Brussels sprouts tend to make an appearance on the Christmas dinner table, with some loving the green vegetable and others loathing it.
But eating too many of them can actually pose a risk to your health.
Brussels sprouts contain vitamin K, which is a chemical the body uses to promote blood clotting.
According to the NHS, adults need approximately 1mcg a day of vitamin K for each kilogram of their body weight.
Someone who weighs 65kg would need 65mcg a day of vitamin K, while a person who weighs 75kg would need 75mcg a day.
Counteracts the effectiveness of blood thinning medication
However, vitamin K counteracts the effects of anticoagulants (blood thinning medication), which some people may need to prevent the occurence of blood clots.
Mayo Clinic advise that those taking the blood-thinning medication Warfarin should carefully monitor their daily vitamin K intake.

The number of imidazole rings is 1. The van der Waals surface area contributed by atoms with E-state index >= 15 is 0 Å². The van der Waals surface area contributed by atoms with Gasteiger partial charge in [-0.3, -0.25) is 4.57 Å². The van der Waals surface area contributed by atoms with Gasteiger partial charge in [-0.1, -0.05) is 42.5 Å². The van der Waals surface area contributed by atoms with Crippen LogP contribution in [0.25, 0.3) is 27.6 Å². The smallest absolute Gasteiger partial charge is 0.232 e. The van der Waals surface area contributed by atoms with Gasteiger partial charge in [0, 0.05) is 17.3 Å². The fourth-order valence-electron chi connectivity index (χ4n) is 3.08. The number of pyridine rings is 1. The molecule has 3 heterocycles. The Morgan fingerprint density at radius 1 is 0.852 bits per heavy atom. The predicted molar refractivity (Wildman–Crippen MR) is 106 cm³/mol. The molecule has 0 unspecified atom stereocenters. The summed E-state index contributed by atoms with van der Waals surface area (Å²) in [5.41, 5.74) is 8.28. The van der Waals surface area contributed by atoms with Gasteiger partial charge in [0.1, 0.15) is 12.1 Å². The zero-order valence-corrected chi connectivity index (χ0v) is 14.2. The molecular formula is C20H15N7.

Their website explains that “Warfarin is a blood-thinning medication that helps treat and prevent blood clots.
“However, certain foods and beverages can make warfarin less effective in preventing blood clots. It’s important to pay attention to what you eat while taking warfarin.
“One nutrient that can lessen warfarin’s effectiveness is vitamin K. It’s important to be consistent in how much vitamin K you get daily.”
Foods rich in vitamin K
- Brussels sprouts
- Mustard greens
- Green tea